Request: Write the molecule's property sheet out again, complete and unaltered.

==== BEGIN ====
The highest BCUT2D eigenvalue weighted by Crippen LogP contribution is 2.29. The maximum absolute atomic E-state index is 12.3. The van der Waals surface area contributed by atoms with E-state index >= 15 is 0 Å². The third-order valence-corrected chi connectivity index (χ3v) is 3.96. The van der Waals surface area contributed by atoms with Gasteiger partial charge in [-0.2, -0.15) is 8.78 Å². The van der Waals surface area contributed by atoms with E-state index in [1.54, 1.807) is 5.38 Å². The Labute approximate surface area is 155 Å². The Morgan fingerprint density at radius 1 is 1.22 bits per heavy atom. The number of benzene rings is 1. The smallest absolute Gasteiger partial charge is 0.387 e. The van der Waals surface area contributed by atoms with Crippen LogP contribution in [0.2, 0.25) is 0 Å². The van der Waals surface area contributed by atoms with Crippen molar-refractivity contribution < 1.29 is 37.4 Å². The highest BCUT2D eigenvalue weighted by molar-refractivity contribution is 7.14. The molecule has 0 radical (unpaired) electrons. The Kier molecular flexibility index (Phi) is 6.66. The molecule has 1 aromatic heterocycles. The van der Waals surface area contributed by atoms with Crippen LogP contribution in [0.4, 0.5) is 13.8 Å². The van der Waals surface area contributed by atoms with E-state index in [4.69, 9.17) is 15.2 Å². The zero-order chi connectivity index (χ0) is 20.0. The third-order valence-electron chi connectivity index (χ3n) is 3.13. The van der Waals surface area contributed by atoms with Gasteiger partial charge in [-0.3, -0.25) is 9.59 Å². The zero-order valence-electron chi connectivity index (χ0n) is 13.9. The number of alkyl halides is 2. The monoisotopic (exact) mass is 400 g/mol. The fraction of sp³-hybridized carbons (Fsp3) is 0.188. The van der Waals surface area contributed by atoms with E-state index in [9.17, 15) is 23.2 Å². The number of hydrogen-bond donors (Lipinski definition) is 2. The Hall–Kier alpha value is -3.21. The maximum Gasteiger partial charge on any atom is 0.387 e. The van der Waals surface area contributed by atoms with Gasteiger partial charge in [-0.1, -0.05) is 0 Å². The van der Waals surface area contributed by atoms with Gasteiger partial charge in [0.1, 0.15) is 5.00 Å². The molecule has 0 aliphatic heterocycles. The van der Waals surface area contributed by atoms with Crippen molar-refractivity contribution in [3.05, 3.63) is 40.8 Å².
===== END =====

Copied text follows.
The highest BCUT2D eigenvalue weighted by Crippen LogP contribution is 2.29. The maximum absolute atomic E-state index is 12.3. The van der Waals surface area contributed by atoms with E-state index >= 15 is 0 Å². The third-order valence-corrected chi connectivity index (χ3v) is 3.96. The van der Waals surface area contributed by atoms with Gasteiger partial charge in [-0.2, -0.15) is 8.78 Å². The van der Waals surface area contributed by atoms with E-state index in [1.54, 1.807) is 5.38 Å². The Labute approximate surface area is 155 Å². The Morgan fingerprint density at radius 1 is 1.22 bits per heavy atom. The number of benzene rings is 1. The smallest absolute Gasteiger partial charge is 0.387 e. The van der Waals surface area contributed by atoms with Crippen LogP contribution in [0.2, 0.25) is 0 Å². The van der Waals surface area contributed by atoms with Crippen molar-refractivity contribution < 1.29 is 37.4 Å². The highest BCUT2D eigenvalue weighted by molar-refractivity contribution is 7.14. The molecule has 0 radical (unpaired) electrons. The Kier molecular flexibility index (Phi) is 6.66. The molecule has 1 aromatic heterocycles. The van der Waals surface area contributed by atoms with Crippen LogP contribution in [0.4, 0.5) is 13.8 Å². The van der Waals surface area contributed by atoms with E-state index in [4.69, 9.17) is 15.2 Å². The zero-order chi connectivity index (χ0) is 20.0. The third-order valence-electron chi connectivity index (χ3n) is 3.13. The van der Waals surface area contributed by atoms with Gasteiger partial charge in [-0.3, -0.25) is 9.59 Å². The zero-order valence-electron chi connectivity index (χ0n) is 13.9. The number of alkyl halides is 2. The monoisotopic (exact) mass is 400 g/mol. The fraction of sp³-hybridized carbons (Fsp3) is 0.188. The van der Waals surface area contributed by atoms with E-state index in [9.17, 15) is 23.2 Å². The number of hydrogen-bond donors (Lipinski definition) is 2. The Hall–Kier alpha value is -3.21. The maximum Gasteiger partial charge on any atom is 0.387 e. The van der Waals surface area contributed by atoms with Gasteiger partial charge in [-0.1, -0.05) is 0 Å². The van der Waals surface area contributed by atoms with Gasteiger partial charge in [0.1, 0.15) is 5.00 Å². The molecule has 0 aliphatic heterocycles. The van der Waals surface area contributed by atoms with Crippen molar-refractivity contribution in [3.05, 3.63) is 40.8 Å².